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Intermon Oxfam and Global Inequality

Article en català: Intermon Oxfam i la desigualtat global


Last January, Intermon Oxfam (IO) presented the report Working for the Few: Political capture and economic inequality. Among other figures, the report highlights that the 85 richest people around the world own the same wealth as the 3.5 billion poorest people. However, apart from this stunning data that hit the headlines , there is the important idea that an increasing inequality is allowing wealthy elites to control political power and, consequently, undermining democracy. Oxfam reminds us that different international organization and forums present inequality as a threat to social stability and global security.

Even if this phenomenon is now more obvious, many authors have written about that before. In 2009, Richard Wilkinson and Kate Pickett published an interesting book called The Spirit Level: Why More Equal Societies Almost Always Do Better. In that book, they put forward the idea that from a certain wealth level, inequality is more decisive for societies than poverty. In other words, that the difference between the richest people and the poorest people has much more impact on welfare than poverty. Another interesting conclusion of their studies is that an unequal society affects negatively both the poorest and the richest. So, not only the most disadvantaged but also the richest should be interested in having an equal society.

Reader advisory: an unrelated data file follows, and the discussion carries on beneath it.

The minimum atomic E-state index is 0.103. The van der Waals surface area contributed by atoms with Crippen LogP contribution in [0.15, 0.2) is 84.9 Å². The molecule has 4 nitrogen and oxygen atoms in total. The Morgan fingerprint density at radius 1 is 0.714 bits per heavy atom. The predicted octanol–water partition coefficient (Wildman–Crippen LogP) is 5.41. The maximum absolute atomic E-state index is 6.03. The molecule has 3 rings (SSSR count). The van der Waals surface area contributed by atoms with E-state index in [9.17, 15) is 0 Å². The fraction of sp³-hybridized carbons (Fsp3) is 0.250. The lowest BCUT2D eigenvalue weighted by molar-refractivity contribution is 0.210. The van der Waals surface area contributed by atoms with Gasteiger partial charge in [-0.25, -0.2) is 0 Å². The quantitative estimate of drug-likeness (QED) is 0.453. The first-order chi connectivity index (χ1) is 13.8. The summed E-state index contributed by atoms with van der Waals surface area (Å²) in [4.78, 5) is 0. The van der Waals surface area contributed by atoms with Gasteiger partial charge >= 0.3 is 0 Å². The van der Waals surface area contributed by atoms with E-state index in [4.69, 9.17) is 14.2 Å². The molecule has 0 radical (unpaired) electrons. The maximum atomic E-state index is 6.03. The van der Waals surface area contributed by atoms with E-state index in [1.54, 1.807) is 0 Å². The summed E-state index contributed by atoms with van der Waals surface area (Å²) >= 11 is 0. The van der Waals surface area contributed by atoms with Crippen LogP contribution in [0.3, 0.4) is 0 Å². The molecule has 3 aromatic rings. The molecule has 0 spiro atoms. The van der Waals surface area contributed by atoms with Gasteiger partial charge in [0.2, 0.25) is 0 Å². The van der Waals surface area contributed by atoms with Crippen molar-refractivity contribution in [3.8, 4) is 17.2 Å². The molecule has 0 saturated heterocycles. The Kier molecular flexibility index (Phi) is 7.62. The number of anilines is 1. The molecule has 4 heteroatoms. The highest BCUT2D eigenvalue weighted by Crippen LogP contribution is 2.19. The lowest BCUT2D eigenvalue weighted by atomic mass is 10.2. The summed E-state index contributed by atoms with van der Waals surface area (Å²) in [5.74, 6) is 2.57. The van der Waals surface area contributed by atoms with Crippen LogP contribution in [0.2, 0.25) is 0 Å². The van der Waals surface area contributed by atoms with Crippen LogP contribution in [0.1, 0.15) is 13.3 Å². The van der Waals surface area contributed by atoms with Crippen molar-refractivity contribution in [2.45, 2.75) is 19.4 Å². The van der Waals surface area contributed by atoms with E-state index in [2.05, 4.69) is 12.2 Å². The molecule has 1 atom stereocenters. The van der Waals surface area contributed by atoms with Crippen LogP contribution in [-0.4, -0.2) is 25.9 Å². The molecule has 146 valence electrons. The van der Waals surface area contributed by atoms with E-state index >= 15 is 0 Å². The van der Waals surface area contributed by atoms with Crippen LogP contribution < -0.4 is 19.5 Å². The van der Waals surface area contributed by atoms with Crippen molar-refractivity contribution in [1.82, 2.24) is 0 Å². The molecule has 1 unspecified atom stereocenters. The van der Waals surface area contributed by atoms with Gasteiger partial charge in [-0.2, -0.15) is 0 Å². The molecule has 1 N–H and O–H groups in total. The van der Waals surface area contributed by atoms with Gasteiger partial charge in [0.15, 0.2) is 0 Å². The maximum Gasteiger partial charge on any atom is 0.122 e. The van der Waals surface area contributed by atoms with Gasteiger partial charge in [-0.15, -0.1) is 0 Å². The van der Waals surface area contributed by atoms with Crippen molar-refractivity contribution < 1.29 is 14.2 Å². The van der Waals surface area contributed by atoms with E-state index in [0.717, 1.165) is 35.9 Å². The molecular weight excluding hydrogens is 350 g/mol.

Back to the IO’s report, the NGO shows clearly the main elements that have caused the acceleration of inequality. These are: “financial deregulation, tax havens and secrecy, anti-competitive business practice, lower tax rates on high incomes and investments and cuts or underinvestment in public services for the majority”. Not without reason, these are the steps recommended by the Washington Consensus, considered the main recipe of the economic liberalism.

On the other hand, IO has launched some recommendations that Governments should adopt in order to reverse this negative trend. Some of them are to support progressive taxation, refrain from using their wealth to seek political favours and adopt transparent policies in both the political and economical fields. All in all, those are measures that should favour the major part of the population with more rights and democracy, at the expense of the enrichment of a minority.

Reports like Working for the few gives concerned people a breath because it shows that this topic is included in the international political agenda by one of the most important NGOs. Nevertheless, since this report was published prior to the World Economic Forum, I have serious doubts on the real attention that it received by the elites meeting there. Did the world leaders take it seriously and renounce to a part of their wealth? Or did they just act politely giving nice speeches announcing measures that will be never applied?

Let’s see how inequality evolves during the following years.


Vídeo Intermón i Desigualtat:

1 comentari

  1. […] El primer és que una redistribució permet disminuir la desigualtat. Com ja he destacat en entrades anteriors, l’estudi Desigualdad. Un análisis de la(in)felicidad colectiva demostrà que una societat menys […]


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